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Workers Socialist Review

Magazine of the Workers Socialist League
Affiliated to the Trotskyist International Liaison Committee

Written: 1983.
First Published: May 1983.
Source: Published by the Workers Socialist League.
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Workers Socialist Review
No. 3, April / May 1983

An Open Letter to SWP supporters

We must organise the rank and file resistance!

The Socialist Workers’ Party has argued that the job of socialists is to rebuild at grass roots level: any more ambitious schemes are delusions. Chris Reynolds looks at the argument.

In an article in the May-June 1982 Socialist Review, and in articles in Socialist Worker, the Socialist Workers’ Party (SWP) leadership has announced that it has abandoned the project of building rank and file movements. The industrial downturn and the decay of working class organisation is so bad, they say, that this project is impossible. The task of the day is to rebuild working class solidarity brick by brick, starting off on the smallest scale and with the most modest objectives.

For many SWP members and others who have worked hard with them to build rank and file groups, this is a kick in the teeth.

And we believe that it is wrong. The need for organising the rank and file still exists – and that successful work can be done is shown by groups like Health Workers for the Full Claim, the Mobilising Committee for the Defence of Trade Union Rights (against the Tebbit law) and the Leyland Action Committee, initiated or led by the revolutionary left, as well as by work in Broad Lefts in unions like COHSE, the NUR, the CPSA, and the TGWU.

HWFC produced six issues of a bulletin during the NHS dispute. Each had a bigger print run than the previous one. It organised local groups of militants in several areas (some producing their own local HWFC bulletins), and held regular national meetings’ to coordinate plans and compare experiences.

It organised lobbies of the TUC Health Services Committee. At the NUPE conference, it played a part in getting the resolution for all-out action, and held the biggest fringe meeting ever.

The MCDTUR was launched from a trade union democracy conference on April 3 1982 jointly sponsored by Socialist Organiser and London Labour Briefing. It has produced thousands of leaflets and factsheets on the Tebbit law, most of which have been taken for distribution by trades councils, trade union branches, and shop stewards’ committees.

It has mobilised for all the anti-Tebbit demonstrations. For June 10 last year it produced a mass-circulation leaflet urging other workers to come out, alongside the dockers, and helped persuade workers at Cammell Lairds, Birkenhead to do just that. It has committed dozens of Labour councillors to defying the Tebbit law.

A militant minority

The Leyland Action Committee has a longer history. Last year, for example, it was active in the Leyland Vehicles strike in Lancashire, producing regular bulletins. LAC supporters won a commitment from the BL combine committee to call an all-Leyland stewards’ conference if only the LV stewards gave the word. Year after year the LAC has played a major part in the fight around the pay review and against speed-up in BL.

The examples could be continued. We have no illusions about these groups. They do not represent the whole rank and file, but only a militant minority. They are not mass organisations. They are limited. But they do an essential job.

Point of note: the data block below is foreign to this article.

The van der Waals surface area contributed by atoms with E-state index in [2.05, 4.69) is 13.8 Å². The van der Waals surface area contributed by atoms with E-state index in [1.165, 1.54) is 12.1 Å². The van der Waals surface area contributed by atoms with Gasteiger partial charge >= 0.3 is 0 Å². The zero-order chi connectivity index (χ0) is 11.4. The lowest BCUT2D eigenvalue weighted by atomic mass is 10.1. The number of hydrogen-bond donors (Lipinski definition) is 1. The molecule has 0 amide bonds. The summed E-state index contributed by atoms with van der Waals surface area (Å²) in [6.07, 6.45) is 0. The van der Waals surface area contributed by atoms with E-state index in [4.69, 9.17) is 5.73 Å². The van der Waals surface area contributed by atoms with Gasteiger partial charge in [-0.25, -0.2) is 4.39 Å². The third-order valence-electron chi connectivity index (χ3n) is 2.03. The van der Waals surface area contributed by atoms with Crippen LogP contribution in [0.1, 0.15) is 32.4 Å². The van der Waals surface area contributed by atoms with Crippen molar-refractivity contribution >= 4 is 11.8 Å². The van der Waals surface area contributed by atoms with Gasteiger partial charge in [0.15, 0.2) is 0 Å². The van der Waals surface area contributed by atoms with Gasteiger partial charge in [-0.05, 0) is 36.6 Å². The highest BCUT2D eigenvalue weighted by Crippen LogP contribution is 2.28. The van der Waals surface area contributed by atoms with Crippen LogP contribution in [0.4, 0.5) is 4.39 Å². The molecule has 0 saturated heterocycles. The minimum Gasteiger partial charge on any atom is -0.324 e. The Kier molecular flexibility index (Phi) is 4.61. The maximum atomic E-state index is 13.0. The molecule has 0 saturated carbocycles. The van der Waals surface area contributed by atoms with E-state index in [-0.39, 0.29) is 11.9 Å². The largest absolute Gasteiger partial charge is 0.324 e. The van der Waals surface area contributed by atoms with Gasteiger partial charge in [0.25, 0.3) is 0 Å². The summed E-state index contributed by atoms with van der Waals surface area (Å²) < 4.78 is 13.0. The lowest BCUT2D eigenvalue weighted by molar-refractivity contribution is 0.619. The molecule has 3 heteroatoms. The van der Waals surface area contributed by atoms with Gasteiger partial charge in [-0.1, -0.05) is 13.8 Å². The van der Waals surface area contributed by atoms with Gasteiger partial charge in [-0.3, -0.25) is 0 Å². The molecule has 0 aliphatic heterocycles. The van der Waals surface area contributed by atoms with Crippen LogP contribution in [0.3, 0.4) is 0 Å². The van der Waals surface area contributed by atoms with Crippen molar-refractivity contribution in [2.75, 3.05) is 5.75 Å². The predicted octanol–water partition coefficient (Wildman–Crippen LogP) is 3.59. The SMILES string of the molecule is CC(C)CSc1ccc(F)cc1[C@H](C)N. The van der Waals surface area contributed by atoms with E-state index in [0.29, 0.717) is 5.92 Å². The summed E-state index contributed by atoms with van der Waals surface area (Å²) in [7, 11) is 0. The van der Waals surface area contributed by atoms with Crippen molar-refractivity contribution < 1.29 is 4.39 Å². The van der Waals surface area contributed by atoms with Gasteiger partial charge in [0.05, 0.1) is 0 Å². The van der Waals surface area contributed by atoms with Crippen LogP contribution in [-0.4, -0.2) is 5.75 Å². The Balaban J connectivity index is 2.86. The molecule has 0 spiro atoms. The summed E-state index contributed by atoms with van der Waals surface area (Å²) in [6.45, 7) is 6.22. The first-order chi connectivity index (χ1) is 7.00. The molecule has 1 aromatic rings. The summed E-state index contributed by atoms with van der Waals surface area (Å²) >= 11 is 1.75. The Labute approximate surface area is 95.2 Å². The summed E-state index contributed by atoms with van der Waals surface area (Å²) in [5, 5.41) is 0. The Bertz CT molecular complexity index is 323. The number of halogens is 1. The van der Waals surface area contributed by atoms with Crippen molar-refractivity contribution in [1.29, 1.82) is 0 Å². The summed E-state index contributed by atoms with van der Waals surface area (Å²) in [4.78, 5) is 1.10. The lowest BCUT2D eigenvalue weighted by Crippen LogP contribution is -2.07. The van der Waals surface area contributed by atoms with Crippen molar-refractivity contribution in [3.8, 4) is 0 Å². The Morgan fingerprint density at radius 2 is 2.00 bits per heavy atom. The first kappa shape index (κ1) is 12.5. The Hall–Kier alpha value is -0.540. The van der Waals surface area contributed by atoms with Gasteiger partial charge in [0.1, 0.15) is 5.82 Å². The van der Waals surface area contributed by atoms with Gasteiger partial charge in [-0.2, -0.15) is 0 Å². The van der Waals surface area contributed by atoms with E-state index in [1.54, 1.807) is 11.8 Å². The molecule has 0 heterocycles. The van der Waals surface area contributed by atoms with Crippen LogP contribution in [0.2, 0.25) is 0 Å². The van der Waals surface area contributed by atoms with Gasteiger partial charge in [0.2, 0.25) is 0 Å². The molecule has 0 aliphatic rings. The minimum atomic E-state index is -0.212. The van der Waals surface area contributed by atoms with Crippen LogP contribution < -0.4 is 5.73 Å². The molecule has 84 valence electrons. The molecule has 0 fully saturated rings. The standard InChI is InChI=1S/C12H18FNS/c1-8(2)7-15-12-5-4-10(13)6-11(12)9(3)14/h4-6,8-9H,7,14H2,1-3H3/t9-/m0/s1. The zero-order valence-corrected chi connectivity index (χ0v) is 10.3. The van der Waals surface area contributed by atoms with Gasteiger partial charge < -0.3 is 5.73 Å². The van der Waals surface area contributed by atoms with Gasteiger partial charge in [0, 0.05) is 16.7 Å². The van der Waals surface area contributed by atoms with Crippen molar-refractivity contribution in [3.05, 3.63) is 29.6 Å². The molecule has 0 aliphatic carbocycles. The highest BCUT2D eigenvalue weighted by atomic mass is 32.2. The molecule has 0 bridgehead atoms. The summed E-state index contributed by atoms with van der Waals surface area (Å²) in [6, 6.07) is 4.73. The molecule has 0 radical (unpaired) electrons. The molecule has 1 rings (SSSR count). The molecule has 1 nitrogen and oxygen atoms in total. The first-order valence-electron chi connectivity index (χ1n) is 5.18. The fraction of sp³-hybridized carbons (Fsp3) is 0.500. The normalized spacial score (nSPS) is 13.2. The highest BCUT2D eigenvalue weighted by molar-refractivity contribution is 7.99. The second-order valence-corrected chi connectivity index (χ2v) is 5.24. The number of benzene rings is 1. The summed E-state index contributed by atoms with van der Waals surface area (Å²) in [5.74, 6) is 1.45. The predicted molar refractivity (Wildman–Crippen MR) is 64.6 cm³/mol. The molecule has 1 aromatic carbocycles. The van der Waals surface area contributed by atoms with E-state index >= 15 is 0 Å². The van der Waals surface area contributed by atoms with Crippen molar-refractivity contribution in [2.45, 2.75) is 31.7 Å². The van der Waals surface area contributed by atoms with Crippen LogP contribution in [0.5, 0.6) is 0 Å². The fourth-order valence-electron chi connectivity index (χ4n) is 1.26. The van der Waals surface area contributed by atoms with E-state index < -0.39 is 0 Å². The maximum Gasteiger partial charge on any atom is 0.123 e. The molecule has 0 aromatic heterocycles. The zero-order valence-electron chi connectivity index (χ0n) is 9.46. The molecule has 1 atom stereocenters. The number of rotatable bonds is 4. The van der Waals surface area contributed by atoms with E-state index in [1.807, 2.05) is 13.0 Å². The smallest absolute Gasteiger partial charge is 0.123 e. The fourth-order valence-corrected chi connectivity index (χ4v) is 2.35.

The pressure of the slump, the experience of past defeats, and the barrage from the media, place difficulties enough in the way of militant working class action. Yet these are not the decisive difficulties.

The solidarity action for the health workers: the action of the health workers themselves; the water workers’ strike; the DHSS action over jobs in Oxford and Birmingham; the miners’ action spreading from South Wales; the rank and file response by ASLEF and NUR members in their disputes; and many other struggles, show that a will to fight exists. The trade union movement, for all its recent setbacks, has immense power. All evidence shows that a leadership willing to fight to win will get a response.

But, decisively, the existing leadership does not want to fight.

As with the TUC’s sabotage of ASLEF, it openly opposes struggle – or, in other cases, it conducts a struggle in such a half-hearted way that the members can feel-no confidence that the action they are called to is not a mere token with no serious intention of winning.

In boom times, the option of unofficial action disregarding the union leadership was often feasible. But in the slump that sort of short, sharp, easily victorious, local action is rarely possible. The official leadership becomes a decisive obstacle.

True, the leadership does not drop from the sky. The conservative, treacherous nature of the leadership reflects apathy, backwardness, and lack of confidence in the rank and file. But it is not just ‘the leadership we deserve’.

Again and again people are elected to trade union positions as militants, and become conservatives. For union bureaucrats live in a different world from the rank and file. Their conditions and daily activity tie them more closely to the state and the employers than to the membership.

And once a conservative leadership gets hold of a union, it is difficult to shift. By sabotaging struggles it can be an active force for demoralising the rank and file and thus recreating its own base. It is by definition the best-organised faction in the union. So long as the militant rank and file activists remain scattered in different workplaces and branches, without coordination and without a common understanding of the nature and techniques of the official leadership in heading off rank and file struggles, the conservative leadership will always have the upper hand.